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  1. Angie D Greenwyn adgreenwyn@gmail.com Fantasy/Horror The horrifying Lovecraftian love child of Neil Gaimen's The Sandman Comics and The Dark Crystal, set in a created fantasy universe. Hook Line: One god’s hunger for power comes at a mortal cost; with friends in jeopardy and a dying world in the balance a young girl must become the monster she feared to save the ones she loves. Pitch: On a mission to save her friends and family, naïve small-town girl Remeus Blakesley encounters a divine messenger on his death bed, who changes the trajectory of her life forever; entrusting her with an important parcel, Remeus is unwittingly thrusting into the tangled plot of an ancient evil hiding in the flesh of a companion. This entity, Morgrul, the red god seeks to recreate the world in his image but to do so he will need power, souls. For each day Morgrul is allowed to continue his plan, the world, and the creatures in it are born with less, turning the realm into a living ouroboros. Remeus wants nothing to do with it, but the moons chose her to stand in Morgrul’s way, now she is trapped between two hard choices: she can save her friend or abandon them to take a stand against a god. The Lost Blade: Book One Prose Example (opening chapter) After a week of festivities, the people of Kald should have been sleeping off the twice-cooked pork, the sticky yam dumplings, and the sweet salt wines of Mawa, but instead, they were screaming—fleeing their squat white houses in the wee hours of morning as the spoken fire overtook them. The fire danced across the wide streets and the sweltering heat caused the white paint on the houses to bubble and blister. Sickly green flames at first but as they burned hotter green gave way to bright yellows and searing oranges. It surged, washing over the townhomes, stacked on top of each other like building blocks. When the town had first been founded almost a century ago, the design was clever, it had saved them space before, only now as the buildings collapsed in on themselves, swallowing the unlucky townsfolk still inside, holding its occupants captive under smoldering rubble—now it seemed a trap built by the death gods, a quick trip to the blind mother's hallowed halls. Those fleeing the fire could see the charred silhouettes already protruding out of the rubble their burnt bodies like the blackened limbs of fallen trees, their twisted forms clawing out, pleading for help. Thick tendrils of noxious black smoke billowed from the round pane-less windows; watching on Lord Darrow couldn’t help but think of the withered one, reaching into the windows with her blackened hands to save her people, he laughed at the notion, there would be no savior for these people. The withered one would not come. The crackle of the hungry flames was almost louder than the screaming, almost. The fire skipped through the streets of Kald, plucking townsfolk up like sacrifices to a ravenous god. They could feel the heat of the fire on their faces as if they were standing in the heart of the Ureaplos star, they could feel the hot pin-prick kisses of the heat blistering their faces, licking their tears away, leaving behind trails of burning salt on their dark cheeks. Above them the three moons were staring down at the town, their ghostly eyes watching in silent horror as the silver-haired citizens of Kald cried out for their gods—it was a shame none seemed to be in a listening mood. Lord Darrow continued to watch, looking on at the chaos he had brought to the town from atop his horse. He closed his eyes and listened: listened to the sounds of women begging for the lives of their children, to the sound of steel against flesh, to the sob of fresh orphans sobbing in the streets. If anyone asked him, he would have told them, he didn’t take pleasure in his work, that it was nothing more than a necessary evil, but there in the dark, at the very edge of town among his men, he could be honest—Lord Darrow enjoyed his work, he was serving Aertis’ himself, and who could not be happy doing the bidding of a god? His men captured children and women and some men, the qitareeni people were fierce everywhere they met them, but the sons of Aertis were more so. Behind him were the pleading moans and cries of captives caged behind iron bars, like most of the children of the other gods the iron burned them; Lord Darrow could hear the sizzle of their flesh behind him as they grabbed at the bars, desperate for his attention. He gave them none. Women ran with their crying children, doing their best to put on brave faces as they hurried to the temple, a big windowless building made of clay, clutching the trembling hands of their children who struggled to keep up what with their oversized cloaks and ragged dolls hugged close to their tiny chests. Some of the townsfolk carried woven baskets atop their heads, filled with what belongings they could carry: clothes, food, things they deemed important in one way or another as they, with their soot-covered faces hurried to the opened hallowed doors of the temple. Lord Darrow’s men, dressed in white armor decorated with blue and oraqish gold; they carried with them long swords at their hips, though some of them carried pikes the size of a full-grown elve. They took turns, beating the villagers, intercepting them before they made it into the temple. Darrow’s men, with their white steel gloves, grabbed children by the hair and dragged them, kicking and screaming from the burning town and into the deep dark of the woods, where the cage lay waiting for them. The men of Kald tried to help, they pushed themselves between the women and the children, and invaders, chests puffed, armed with small dirks and clay bricks. They were met with laughter and steel. The air became tinny and thick, like breathing into a damp hot rag, the smell of blood along with the scent of burning flesh and beneath it all the faint aroma of burning bread. Hidden in the dark, Lord Darrow watched, smiling as he played with one of the fingers around his neck, he wore a wreath of blackened hands around his neck like a necklace, and he rotated one of the fingers on it thoughtfully between his own fingers—unlike his men, he didn’t wear gloves, or armor, he made no distance between himself and the cruelty he oversaw. He sucked in a deep breath, letting the char and death settle in his lungs, invigorating him in a way. A few of his men returned to him, most on horseback, most towing women and children behind them, some of whom weren’t moving; they had dragged them from town to camp by the hair or by the legs kicking and screaming. Lord Darrow glanced over his shoulder, as his men continued filling the cage behind him with their “prizes”, he would have rathered them killed, but the curator always needed more hands it seemed. Somewhere in the village, he heard a rallying voice cry out, “Quickly get to the temple! Quickly now!” and the smile on his thin lips faded. Beneath him, his horse shifted, the growing flames were making it uneasy, but he ignored it as he rose his hand. “Archers!” he called out to the bowmen at either side of him. He didn’t need to say more, not a moment later a flurry of arrows whistled through the air, landing with heavy thwunks into their targets. He could hear it clear as day from where he stood and he drank it all in, like a fine Mawan wine. “Into the temple, before we lose them!” with a single cry, the remainder of his men rallied, hurrying into the town, slaughtering anyone who got in their way. The fires cast horrible shadows across their bodies that made them look like wraiths on ghostly horses. The doors of the temple were closed and peppered with arrows. Lord Darrow and his men arrived just in time to hear the door being barred with a loud ker-chunk. Lord Darrow snorted, half-amused and very quietly, almost calmly as if he were asking someone to pass the salt over dinner, said, “Break it down.” His men threw themselves at the door, making battering rams of their bodies. The door groaned under the weight of the men and the walls of the temple shuddered; still, they kept at it. Lord Darrow watched them, his gaze focused on the door as if he were staring through it. “They’re getting away,” Lord Darrow said through clenched teeth. “We’re on it, the door is almost…” the man trailed off as he threw himself against the door a final time. A splintering crack echoed into the night and Lord Darrow slid off his horse. The door was still standing as he took slow careful strides over to the door; with a touch, the door fell to the ground with a loud resounding thunk. The temple was a long colorful room and he looked around at the blasphemous tapestries of green and gold that hung from mosaicked walls depicting stories of a war between the gods. A barricade of wooden pews stood between him and where the last of the people of Kald. His men moved quickly to demolish the barricade, flinging wood benches across the wide space. Lord Darrow stood in the middle of the temple, his eyes narrowed, the people of Kald were disappearing, fleeing into their secret tunnels. There was a loud thuwnk sort of sound, like a heavy door closing, and a man stood up, he was silver-haired and defiant. He was too late, Lord Darrow realized, and he walked forward, taking hurried steps towards the barricade. He didn’t care if it was cleared or not; he clicked his teeth, annoyed, as he climbed over the pews like walking up a rocky hill and as he did so the last man of Kald sat down. The last qitareeni man was a priest, one of the qitareeni black hands. He was kneeling on top of what Lord Darrow knew was a door, a round stone door that looked like a medallion of sorts, the image of a snake eating itself was meticulously carved and painted into the stone along with the eerie words “Mae Voktis Mic,” Lord Darrow found those words in every heathen temple he and his men visited. When he stood before the man, the man didn’t seem to notice or if he did, he didn’t react. “Open the door,” it was a polite command. “No,” said the black hand priest raising his head to look up at Lord Darrow, he seemed at peace in a way, calm when he should have been scared. Lord Darrow frowned and touched one of the fingers of the wreath of black hands around his neck, it was a threat, and a promise, though the priest hardly seemed afraid of either. “No?” Scoffed Lord Darrow. “You will open the door— the priest cut him off short. “Or what? You’ll take my hand? You would take my hand even if I did open the door. The door will remain closed. So, you’ll just have to kill me,” the priest rose to his feet as he spoke, he and Lord Darrow were the same height. Lord Darrow at first snorted, it was nearly a laugh but not quite and his mouth twitched into a sour smile. “Kill you?” repeated Lord Darrow. “No. No, I learned a long time ago there’s no point in killing your kind. You besani worship death. Killing you is exactly what you want. You won’t open the door? No matter, in one way or another I’ll rid Aertis’ green earth from your ilk soon enough.” Lord Darrow’s words left a sour taste in the priest’s mouth, he could tell by the priest’s twisted expression; he was disgusted and defiant, but never fearful. Lord Darrow made a gesture, and his men swarmed the man, and beat him: they broke his ribs, and blackened his eyes, they kicked the teeth out of his mouth, but the defiant look in his swollen eyes remained. When his men had finally stopped beating him, the priest spit out a glob of red onto Darrow’s boots and spoke, “You can torture me if you want, but it won’t do you any good. I know men like you. You think you can do whatever you want, that the atrocities you sew will never fruit, but they will. They are. I’ve seen it. It’s already happening you don’t even realize it. My suffering will be temporary…I may endure now but soon; she will rise and you and yours will have to speak for what you’ve done.” Lord Darrow glared at the man, his rage made evident by his shaking hands. He listened as the priest sucked in a shuddering breath, let the ashes fill his lungs and the tin taste of blood coat his tongue. Behind him, he could hear his men speaking to him, asking him something that he couldn’t for the life of him make out. Lord Darrow rested his trembling hand on the hilt of his sword. With every breath the besani priest took Lord Darrow could feel the withered one around him, she was like a noose slowly wrapping around his neck—like smog in the air. She would not rise, he told himself, not if he had anything to say about the matter. She would stay forever dead and dreaming. “I’ve listened to enough besani drivel for one night. If he won’t open the tunnel, have him branded and thrown in with the others, the curator could always use more hands.” Said Lord Darrow, watching steely-eyed as his men dragged the black hand priest away. Besides him, the sound of fluttering wings caught his attention; Lord Darrow turned his head to see a man standing beside him, tall and pale-faced, wearing all black save for the red cravat at his throat. “My my, Lord Darrow one would think that you were enjoying yourself.” “Vizier,” Lord Darrow bowed his head. “Who said one couldn’t mix business with pleasure.” “As long as that pleasure is getting you closer to one of the fragments,” said the vizier, Lord Darrow didn’t answer and perhaps he didn’t need to. Vizier’s sharp mouth twisted into a smirk and with that, he was gone.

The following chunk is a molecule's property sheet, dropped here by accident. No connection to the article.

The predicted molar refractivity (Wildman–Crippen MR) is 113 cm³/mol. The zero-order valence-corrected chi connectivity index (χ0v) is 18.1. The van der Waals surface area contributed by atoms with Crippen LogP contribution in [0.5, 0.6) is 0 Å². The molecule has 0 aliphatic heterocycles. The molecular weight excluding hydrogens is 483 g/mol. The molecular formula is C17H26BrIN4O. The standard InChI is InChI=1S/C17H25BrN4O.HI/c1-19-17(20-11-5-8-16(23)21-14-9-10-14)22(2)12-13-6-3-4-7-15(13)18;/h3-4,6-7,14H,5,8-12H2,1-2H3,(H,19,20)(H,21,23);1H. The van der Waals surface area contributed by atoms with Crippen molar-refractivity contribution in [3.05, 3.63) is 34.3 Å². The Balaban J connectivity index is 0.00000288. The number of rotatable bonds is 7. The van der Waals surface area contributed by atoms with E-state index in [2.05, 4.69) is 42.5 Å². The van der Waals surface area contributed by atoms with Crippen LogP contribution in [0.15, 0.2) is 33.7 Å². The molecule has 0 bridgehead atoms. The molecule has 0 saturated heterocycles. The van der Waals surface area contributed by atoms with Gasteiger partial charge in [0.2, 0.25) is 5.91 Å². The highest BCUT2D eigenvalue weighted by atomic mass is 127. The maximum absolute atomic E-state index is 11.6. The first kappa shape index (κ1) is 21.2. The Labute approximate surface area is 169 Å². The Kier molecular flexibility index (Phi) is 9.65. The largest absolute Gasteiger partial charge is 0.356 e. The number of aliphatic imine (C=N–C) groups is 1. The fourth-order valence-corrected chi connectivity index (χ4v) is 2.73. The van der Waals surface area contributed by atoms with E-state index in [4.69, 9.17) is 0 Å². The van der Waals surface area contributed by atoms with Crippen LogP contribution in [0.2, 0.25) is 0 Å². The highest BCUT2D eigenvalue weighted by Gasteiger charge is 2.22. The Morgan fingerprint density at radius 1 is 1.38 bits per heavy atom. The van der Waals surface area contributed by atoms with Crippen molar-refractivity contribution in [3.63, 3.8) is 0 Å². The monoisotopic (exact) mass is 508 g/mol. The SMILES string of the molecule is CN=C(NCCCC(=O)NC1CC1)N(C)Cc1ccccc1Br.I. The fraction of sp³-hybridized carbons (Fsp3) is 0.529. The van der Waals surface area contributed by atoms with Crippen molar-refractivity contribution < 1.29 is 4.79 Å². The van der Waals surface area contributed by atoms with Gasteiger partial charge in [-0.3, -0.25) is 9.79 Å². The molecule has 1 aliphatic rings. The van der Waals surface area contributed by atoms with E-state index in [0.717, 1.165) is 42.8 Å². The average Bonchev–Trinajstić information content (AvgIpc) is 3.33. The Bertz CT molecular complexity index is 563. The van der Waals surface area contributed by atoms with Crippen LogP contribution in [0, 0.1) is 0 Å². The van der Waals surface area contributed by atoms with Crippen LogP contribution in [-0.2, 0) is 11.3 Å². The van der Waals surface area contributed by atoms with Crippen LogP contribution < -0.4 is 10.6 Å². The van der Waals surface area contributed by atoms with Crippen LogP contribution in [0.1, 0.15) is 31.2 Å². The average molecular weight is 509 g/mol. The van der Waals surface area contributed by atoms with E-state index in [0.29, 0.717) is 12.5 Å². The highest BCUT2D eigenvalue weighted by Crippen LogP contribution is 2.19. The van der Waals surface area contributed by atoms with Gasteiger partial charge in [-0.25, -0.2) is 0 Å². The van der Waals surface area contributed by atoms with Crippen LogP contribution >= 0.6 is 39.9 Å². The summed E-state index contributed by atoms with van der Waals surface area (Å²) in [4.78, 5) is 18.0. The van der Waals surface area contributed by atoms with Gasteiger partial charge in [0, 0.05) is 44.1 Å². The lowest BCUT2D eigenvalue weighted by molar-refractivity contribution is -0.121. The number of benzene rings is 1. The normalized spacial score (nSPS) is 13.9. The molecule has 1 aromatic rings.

2. J.T. Strand Finding Lucifer Speculative (supernatural horror) COMPS: The Hunger by Alma Katsu and You Let Me In by Camilla Bruce HOOK LINE: Tormented by nightmares, a young professor must stop a shadowy figure, who achieved immortality through cannibalistic ceremonies, before he is consumed by it. Ben is a young professor who has just moved to the countryside, while his girlfriend, Jen, is on fellowship abroad. Coping with loneliness, Ben experiences episodes of sleepwalking and sees a shadowy figure in his dreams which turns all pleasant memories into wicked ones. While up nights, he befriends raccoons by leaving them scraps of food. Sleep-deprived, he decides to let the raccoons nibble on his arm, only to wake up to the worst pain of his life. Finding Lucifer is a dark tale of a man resisting an ancient evil, threatening to overtake him. As the pain worsens, Ben grows to understand that only through murder can he relieve it. Ben’s love for Jen helps him combat the urge, at least for a while. After a couple people have been killed, Ben discovers a hidden room containing the skeleton of a child and gnostic texts dating back thousands of years. When a peculiar stranger shows up looking for a missing person, Ben learns that only he can face down an evil that has claimed thousands of lives. Now Ben must thwart the shadowy figure before it consumes him and uses his body to continue a cannibalistic killing spree. SAMPLE: “I’m not exactly sure, but it would probably look to you like a jewelry box that‘s strangely marked.” Franco’s gaze didn’t waver. “Maybe a music box?” I said taking a step inside. “C’mon, I’ll show you what I found.” I was halfway to the root cellar door when he called out. “I can’t go in there…” He croaked. I turned. He seemed smaller and somehow weaker from inside the garage. His eyes had lost their serenity and he became a normal person without any special presence or empathy. Instead of a man of steel hiding untold amounts of wisdom he now appeared more like a desperate drug addict hoping to score another hit of oxy. “Unless you want to see my whole body burn up like my hands did on Saturday,” His voice was weaker and almost pathetic in its tone. “He’s done something to protect it from those like me.” “I’ll bring it out.” I went into the cellar and made a beeline towards the silver music box, not taking my eyes off of it for fear that I would see the boy’s ghost, or maybe even the priest’s. That thought made me tremble—the mad priest becoming a ghost that perpetually haunted the place, spouting off Latin as he hit me with an ancient book. After grabbing the box, I practically jogged out of the cellar, then the garage, not wanting to even glance at Franco’s diminished state. Once I joined him outside he immediately snatched the box and opened it. The discordant rhythm began instantly. We both stared as it played. I was now somewhat accustomed to the sound’s perverse symmetry. Yet the longer Franco stared at it, the wider his eyes and the more dilated his pupils became. His mouth contorted into a jagged grimace that was somehow visually appropriate to the melody. His face froze in this position for a moment before it began to turn red, then purple. It was like he couldn’t breathe. He started shaking and emitting a crinkling sound as his eyes filled with fire. I thought of Father Grisholm’s rapid decline to madness and was about to remove the box from his grasp when I noticed his white knuckles and a depression in the metal. He was trying to crush it. “Franco.” I wanted to do something, but felt helpless. His face was now a mixture of red, blue and purple. Around his neck, the color was so deep that it was almost black. “Franco.” I repeated, still unable to tell if he was breathing. The crinkling sound intensified. “Franco.” I said louder, shutting the box as I spoke. The instant the music stopped he threw it into the garage. It ricocheted upward off the rear of the Subaru before crashing to the ground at our feet. He took deep gasping breaths—his eyes burning with fire and his mouth still contorted. With the color slowly fading from his complexion, he kicked the box under the car. After swallowing with difficulty, Franco looked up and down the length of the house before turning away in disgust, still breathing heavily.
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  4. Robert Pfaff, Shrunken Heads, Book Reports Book Reports: The Art of Fiction (Gardener) 1. I have loved John Gardener since I read Grendel in high school. He validated my instincts. For example, I like to break the rules but have always believed that you have to master the rules before you can break them well. Learning a musical instrument or a foreign language teaches you the same idea. You must understand and appreciate structure before you can manipulate it. 11. 1) He debunks certain myths like “Write what you know.” It’s a good departure point for a first book, and my first book is a memoir. But I prefer to write about topics that inspire me to learn new topics, even when it requires years of research to acquire a credible grasp of the subject matter. 2) He embraced the idea of crossing genres, and blending thematic element, which has been on my mind a lot (and often the subject of online debate). I struggle with the concept of genre. My marketing research tells me that genre exists from the summit, as boxes. There are clearly westerns, romance, murder mysteries, etc.…. From a lower altitude, the idea of genre starts to blur. For example, one of my comparables was Karen Robard’s “The Last Victim,” pitched as a ‘romance supernatural suspense thriller.” At the granular lever – the decision-maker’s level, the idea of genre appears to depend on buzz words that appeal to an individual agent or editor. To use one example, I discovered that an Author’s Salon representative with a major publishing house who asked for my manuscript at the conference also purchased the rights to a “supernatural suspense” novel in 2013. I would not have unearthed that information by searching under the genre “horror” on Publisher’s Marketplace. I had to experiment and analyze multiple, related keywords. 3) The concept of the novel as the fictional dream became important to me: shorter, action-based scenes that use vivid imagery and senses to tell the story and induce empathy in the reader, without tripping over false allegory. I make use of one brief allegory in the novel, because psychoanalysts are prone to “deconstruct” simple nursery rhymes or myths to an erotic extreme. This hyperbole fits squarely within the character’s mentality. III. I read the book when I first started this program more than six months ago, and reviewed my notes before I answered these questions. I do not recall anything that directly contradicts what is taught in this course. His approach is less prescriptive – he does not adhere to a particular kind of plot structure, but the “nuts and bolts” six-act, two-goal plot structure taught in the Authors Salon is what I needed to learn at this time. Writing the Breakout Novel (Maas) I. Overall, his insights into how the publishing industry works and what agents and editors are looking for is the overall best lesson gleaned from this book. II. 1) He validated both how I defined the protagonist and the antagonists. The protagonist is the person who has the most to learn from the events that transpire. The primary antagonist is not a one-dimensional serial killer, but a complex, oddly sympathetic monster who believes “it” liberates souls from bad brains. The “red herring” antagonist is a complex, sympathetic young woman at first, troubled by delusions about replicas and robots. 2) He inspired me to move the backstory into the novel as a murder mystery subplot. In the first two drafts, five of Leonard’s former patients and lovers were “missing,” but never participated in the plot. Now they have left the wings and play important roles in driving a subplot that I believe makes for a tightly coiled plot. To save his daughter’s soul from the vengeful spirits, he must risk everything tracking down a serial killer that both 1) has wielded the vengeful spirits embodied in Marta determined to possess his daughter but also 2) holds the mystical secret to her salvation. 3)) His emphasis on bringing the reader deeply as possible into the character’s experience, whatever the point of view, and his emphasis on credible setting within a given historical and cultural setting. In this respect, I have studied down to the historical weather reports – and through subscriptions to The Boston Globe archives – to provide a surreal narrative and its supernatural elements with historically accurate underpinnings. III) Again, I read this book six months ago when I first started this course, and I do not recall direct contradictions. Perhaps the only exception that qualifies is that he validated my initial, first-person “flash-back” approach to writing this novel from a point in the future, as a series of first-person letters from father to daughter. I see where that is discouraged as less marketable in the Author’s Salon modules, but not prohibited. Write Away (George) I. The best image that comes to mind is how the best novelist allow the story to blossom like a flower bud throughout the narrative, planting clues without tipping your hand. II. 1) She embraces the “issue-based” approach to novel writing – suggesting that you write about your passions, both political and philosophical. She does discourage storylines that have a thematic agenda. What asks you to write about what “riles you up?” 2) The chapter (11) on “Tricks of the Dialogue Trade” was exactly what I needed to help distinguish one character’s voice from another, with examples provided above. 3) The emphasis on Unity in all aspects of the novel beyond theme stood out to me. As a result, I have striven to ensure that all scenes in the first 100 pages adhere to a unified cause-and-effect, and conversations between characters echo the unity as well. 4) I will also add the hero’s journey based on Joseph Campbell’s archetype. The ordinary and often flaw protagonist steps over a threshold that takes him on a journey to his inner depths (the approach to the inmost cave) facing many “ordeals,” with “enemies and allies,” until he reaches an epiphany, which leads to his “resurrection,” and then returns with a “reward.” III. It seems that the reading assignments complement the course modules, so I do not see major contradictions. She does promote a standard “three-act” structure, but acknowledges variations exist and that there are no “hard and fast rules.” The Writing Life (Dillard) I. The ultimate trade off that a committed writer must make between creative autonomy and that likelihood that no will care and your sacrifices will not matter struck me hard at this crossroads in my life. II 1) The questions that every write must ask: Can it be done? And can I do it? Resonate with the hurdles I faced when I first waded into this book three years ago. 2) She places an emphasis ion trusting your instincts, suggesting that if your gut signals you to keep something in the book rather than hold back gave me the confidence to trust y instincts when my inner critic told me, do you really need to that paragraph. I allowed me to say I may not need it, but I like it, and I think it will appeal to the reader. 3) The trade-off between a propensity for the metaphysical and the “commercial claptrap” to borrow her phrase, represents an endless challenge for me. She suggests that when drawn to the metaphysical, its best to provide the plot with the most realistic underpinnings possible. This led me to explore topics that not only gave me the realistic underpinnings I needed, but taught me that the horrors of the real world are far more perverse and sinister that I summoned from the musty basement of my imagination in the first two drafts. III. Yes, her approach is less structured and systematic that what is taught in the modules. However, she is describing the challenges that writer’s face, and not writing much of a how-to manual.